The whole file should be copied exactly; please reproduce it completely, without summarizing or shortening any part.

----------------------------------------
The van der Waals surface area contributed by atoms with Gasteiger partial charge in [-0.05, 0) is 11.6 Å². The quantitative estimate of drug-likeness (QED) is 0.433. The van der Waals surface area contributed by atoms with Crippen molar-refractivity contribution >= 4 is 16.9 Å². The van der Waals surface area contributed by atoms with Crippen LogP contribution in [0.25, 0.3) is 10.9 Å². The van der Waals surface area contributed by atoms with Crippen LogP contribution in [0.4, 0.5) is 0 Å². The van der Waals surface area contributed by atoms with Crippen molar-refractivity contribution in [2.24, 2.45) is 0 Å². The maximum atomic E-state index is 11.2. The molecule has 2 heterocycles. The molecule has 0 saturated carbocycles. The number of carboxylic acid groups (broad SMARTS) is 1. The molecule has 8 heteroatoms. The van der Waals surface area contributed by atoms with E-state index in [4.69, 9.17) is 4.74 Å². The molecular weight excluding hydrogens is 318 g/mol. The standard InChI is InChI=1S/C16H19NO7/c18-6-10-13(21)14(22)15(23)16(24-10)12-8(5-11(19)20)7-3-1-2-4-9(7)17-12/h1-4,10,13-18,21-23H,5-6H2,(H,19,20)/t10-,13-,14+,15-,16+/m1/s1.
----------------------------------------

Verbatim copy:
The van der Waals surface area contributed by atoms with Gasteiger partial charge in [-0.05, 0) is 11.6 Å². The quantitative estimate of drug-likeness (QED) is 0.433. The van der Waals surface area contributed by atoms with Crippen molar-refractivity contribution >= 4 is 16.9 Å². The van der Waals surface area contributed by atoms with Crippen LogP contribution in [0.25, 0.3) is 10.9 Å². The van der Waals surface area contributed by atoms with Crippen LogP contribution in [0.4, 0.5) is 0 Å². The van der Waals surface area contributed by atoms with Crippen molar-refractivity contribution in [2.24, 2.45) is 0 Å². The maximum atomic E-state index is 11.2. The molecule has 2 heterocycles. The molecule has 0 saturated carbocycles. The number of carboxylic acid groups (broad SMARTS) is 1. The molecule has 8 heteroatoms. The van der Waals surface area contributed by atoms with E-state index in [4.69, 9.17) is 4.74 Å². The molecular weight excluding hydrogens is 318 g/mol. The standard InChI is InChI=1S/C16H19NO7/c18-6-10-13(21)14(22)15(23)16(24-10)12-8(5-11(19)20)7-3-1-2-4-9(7)17-12/h1-4,10,13-18,21-23H,5-6H2,(H,19,20)/t10-,13-,14+,15-,16+/m1/s1.